greater than the total time required for the wave to travel to a reflecting
target at maximum range and back to the receiver.
transmitting antenna emits radiation beamed in the approximate direction
to be explored. Whenever this radiation strikes a surface having characteristics
of electrical conductivity or dielectric constant appreciably different
from those of air, some of the energy will be reflected or scattered
back towards the receiver.
While the power radiated from
the transmitting antenna is concentrated principally in the beam reducing
the local field to a minimum, the direct radiation is sufficient to
energize the receiver. If the distance between transmitter and receiver
is small, transmission of this direct wave, indicated by the dash line
in Fig. 3, is practically instantaneous. The direct radiation from the
transmitter therefore establishes the starting time of the exploring
Fig. 4 - Timing (direct pulse) and target (reflected pulse) "pips" on
the cathode-ray tube indicator screen.
Both direct and reflected
pulses are picked up by the receiving antenna and generate corresponding
pulses of signal voltage in the receiver input circuit. After being
amplified and rectified both signals are applied to the vertical deflecting
plates (Y axis) of the cathode-ray tube indicator. There the pulses
register on the screen as vertical deflections of the horizontal timing
The appearance of the screen is shown in Fig. 4. By comparing
the distance between the direct and the reflected pulse indications
on the screen, using a known time base, the distance traveled by the
reflected wave can be read on a calibrated scale. The horizontal (X
axis) deflection is synchronized with the transmitted pulses, giving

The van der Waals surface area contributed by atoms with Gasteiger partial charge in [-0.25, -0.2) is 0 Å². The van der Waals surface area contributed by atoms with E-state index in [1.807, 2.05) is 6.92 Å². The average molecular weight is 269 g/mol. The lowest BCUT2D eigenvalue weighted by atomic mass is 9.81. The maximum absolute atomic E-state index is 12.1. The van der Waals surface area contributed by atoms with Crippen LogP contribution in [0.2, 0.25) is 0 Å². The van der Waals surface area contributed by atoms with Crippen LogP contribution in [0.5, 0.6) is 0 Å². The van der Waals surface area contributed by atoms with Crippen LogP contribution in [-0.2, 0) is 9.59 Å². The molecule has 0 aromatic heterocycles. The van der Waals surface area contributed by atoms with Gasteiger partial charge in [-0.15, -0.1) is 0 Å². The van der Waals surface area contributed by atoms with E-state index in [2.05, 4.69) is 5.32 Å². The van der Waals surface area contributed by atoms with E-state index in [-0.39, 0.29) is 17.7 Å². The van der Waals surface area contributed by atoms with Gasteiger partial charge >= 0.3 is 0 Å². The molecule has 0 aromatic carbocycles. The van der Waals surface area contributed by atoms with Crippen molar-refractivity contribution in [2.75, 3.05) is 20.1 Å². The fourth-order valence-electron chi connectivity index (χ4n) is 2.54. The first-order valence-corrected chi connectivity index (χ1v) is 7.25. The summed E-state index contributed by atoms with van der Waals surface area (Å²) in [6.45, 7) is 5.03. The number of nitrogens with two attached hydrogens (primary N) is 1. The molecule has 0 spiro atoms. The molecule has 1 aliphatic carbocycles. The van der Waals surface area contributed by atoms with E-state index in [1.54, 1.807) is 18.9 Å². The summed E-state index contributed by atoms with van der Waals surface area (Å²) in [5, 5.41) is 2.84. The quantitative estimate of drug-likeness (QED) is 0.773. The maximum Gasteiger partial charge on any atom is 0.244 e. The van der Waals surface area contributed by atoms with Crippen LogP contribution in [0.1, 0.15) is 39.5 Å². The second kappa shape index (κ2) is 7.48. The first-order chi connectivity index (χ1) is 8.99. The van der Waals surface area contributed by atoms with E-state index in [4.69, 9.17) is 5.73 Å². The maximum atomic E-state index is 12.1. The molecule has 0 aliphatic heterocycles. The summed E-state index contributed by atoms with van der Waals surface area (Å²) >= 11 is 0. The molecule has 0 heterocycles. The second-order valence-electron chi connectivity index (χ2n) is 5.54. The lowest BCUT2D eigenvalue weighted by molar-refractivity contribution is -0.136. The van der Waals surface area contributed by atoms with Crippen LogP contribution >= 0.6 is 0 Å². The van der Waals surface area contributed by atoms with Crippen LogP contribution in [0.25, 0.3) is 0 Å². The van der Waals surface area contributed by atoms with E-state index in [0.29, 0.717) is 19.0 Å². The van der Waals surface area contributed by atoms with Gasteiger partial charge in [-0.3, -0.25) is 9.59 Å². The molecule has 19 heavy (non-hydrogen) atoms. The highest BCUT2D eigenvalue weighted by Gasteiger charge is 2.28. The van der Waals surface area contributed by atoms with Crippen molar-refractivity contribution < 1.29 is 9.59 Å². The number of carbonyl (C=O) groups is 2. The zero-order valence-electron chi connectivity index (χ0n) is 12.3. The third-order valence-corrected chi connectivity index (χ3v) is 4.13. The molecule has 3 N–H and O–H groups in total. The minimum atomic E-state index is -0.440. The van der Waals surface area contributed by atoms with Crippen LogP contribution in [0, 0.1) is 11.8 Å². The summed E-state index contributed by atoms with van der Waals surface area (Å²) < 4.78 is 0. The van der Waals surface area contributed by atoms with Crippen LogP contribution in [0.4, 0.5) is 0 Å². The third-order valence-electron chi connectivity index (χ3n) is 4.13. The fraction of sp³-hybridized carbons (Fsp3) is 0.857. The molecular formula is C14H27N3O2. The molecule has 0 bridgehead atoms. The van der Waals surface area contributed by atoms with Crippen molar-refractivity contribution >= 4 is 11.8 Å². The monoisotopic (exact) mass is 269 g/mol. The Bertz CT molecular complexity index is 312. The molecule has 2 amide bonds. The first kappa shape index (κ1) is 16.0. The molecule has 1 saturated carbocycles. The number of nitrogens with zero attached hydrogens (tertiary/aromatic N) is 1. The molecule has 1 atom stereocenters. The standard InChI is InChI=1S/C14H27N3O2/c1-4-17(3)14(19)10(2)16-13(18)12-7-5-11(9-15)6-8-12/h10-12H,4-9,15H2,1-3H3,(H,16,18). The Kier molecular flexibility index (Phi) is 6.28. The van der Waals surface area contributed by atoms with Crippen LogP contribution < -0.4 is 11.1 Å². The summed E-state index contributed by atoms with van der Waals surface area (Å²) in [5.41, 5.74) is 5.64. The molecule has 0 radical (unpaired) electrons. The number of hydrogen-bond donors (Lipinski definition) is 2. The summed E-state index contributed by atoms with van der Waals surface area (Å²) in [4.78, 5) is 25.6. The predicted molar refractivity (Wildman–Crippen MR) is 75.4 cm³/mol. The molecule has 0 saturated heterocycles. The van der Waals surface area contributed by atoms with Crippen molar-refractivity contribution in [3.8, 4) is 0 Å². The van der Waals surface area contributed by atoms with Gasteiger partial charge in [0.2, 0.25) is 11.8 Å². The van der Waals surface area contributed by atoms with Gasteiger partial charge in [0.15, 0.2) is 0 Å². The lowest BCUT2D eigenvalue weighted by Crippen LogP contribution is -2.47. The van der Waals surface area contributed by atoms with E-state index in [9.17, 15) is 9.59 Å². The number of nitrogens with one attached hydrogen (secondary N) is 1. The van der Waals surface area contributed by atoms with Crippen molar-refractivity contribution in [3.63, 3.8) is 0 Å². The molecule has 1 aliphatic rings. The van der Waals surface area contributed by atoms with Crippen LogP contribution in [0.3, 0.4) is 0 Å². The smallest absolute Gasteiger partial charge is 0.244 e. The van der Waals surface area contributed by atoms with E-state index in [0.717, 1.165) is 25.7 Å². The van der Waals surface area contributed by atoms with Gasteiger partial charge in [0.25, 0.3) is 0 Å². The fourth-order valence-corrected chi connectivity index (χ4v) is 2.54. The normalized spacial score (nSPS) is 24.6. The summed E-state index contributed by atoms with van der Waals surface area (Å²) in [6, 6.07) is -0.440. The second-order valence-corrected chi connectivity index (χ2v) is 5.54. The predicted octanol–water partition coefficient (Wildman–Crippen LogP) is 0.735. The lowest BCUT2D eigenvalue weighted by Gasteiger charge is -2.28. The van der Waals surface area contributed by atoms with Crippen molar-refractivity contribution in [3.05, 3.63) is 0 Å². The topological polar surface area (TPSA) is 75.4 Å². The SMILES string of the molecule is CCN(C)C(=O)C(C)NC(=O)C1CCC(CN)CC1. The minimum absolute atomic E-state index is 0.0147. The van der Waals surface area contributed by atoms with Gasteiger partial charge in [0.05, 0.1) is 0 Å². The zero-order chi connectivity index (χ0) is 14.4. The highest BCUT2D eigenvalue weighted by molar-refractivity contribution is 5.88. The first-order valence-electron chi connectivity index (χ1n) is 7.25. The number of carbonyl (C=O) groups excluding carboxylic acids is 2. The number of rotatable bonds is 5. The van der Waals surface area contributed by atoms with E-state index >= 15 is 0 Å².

a known horizontal time base which is adjusted so that the direct pulse
indication coincides with 0 on the scale.
amplitude of the pulse deflection or "pip" is, of course, proportional
to the relative amplitude of the received signal. Thus the height of
the trace tends to vary with distance, and may also serve to indicate,
to some extent, the size or composition of the target. Moreover, if
the target under observation is moving, the change in its relative position
will be indicated by a movement of the pip along the base line.
Timing the Radio Echo
It is evident
that the accuracy of such measurement will be greatly dependent upon
the accuracy of the scale calibration - which, in turn, is dependent
upon the accuracy of the timing base.
The key to the entire
system is the pulse generator, which times each and every step in the
operating sequence. For this reason the pulse source must be capable
of delivering a continuous series of precisely identical pulses at an
exact and unvarying repetition rate.
These control pulses
synchronize both the transmitter-modulator and the receiver-indicator
functions. Each pulse going in the transmitter direction is applied
to the modulator input and serves to release r.f, power from the transmitter
for a period precisely equal to the duration of the pulse. Similarly,
in the receiver direction each pulse triggers a sawtooth sweep-voltage
generator which supplies the horizontal time base for the cathode-ray
tube indicator. Since the resulting sweep frequency is identical to
the pulse repetition rate, the cathode-ray beam makes exactly one traverse
of the screen along the X axis in the interval between each transmitted
The cathode-ray tube is comparable to a split-second
stop watch, in which the "sweep hand" makes a complete revolution in
terms of thousandths of a second and reads time in microseconds (millionths
of a second). What this means can best be appreciated by pointing out
that, if an ordinary 12-hour clock were speeded up to a comparable
rate, the hour hand would be making several revolutions per second rather
than two per day.
Obviously, only an electronic instrument can meet such an exacting
requirement. The cathoderay tube therefore is used to measure the time
interval as a function of voltage. As explained above, the distance
or range is then found by translating that quantity into a function
of time. Cathode-Ray Tube Indicator
At the risk of emphasizing the obvious, let us take a backward glance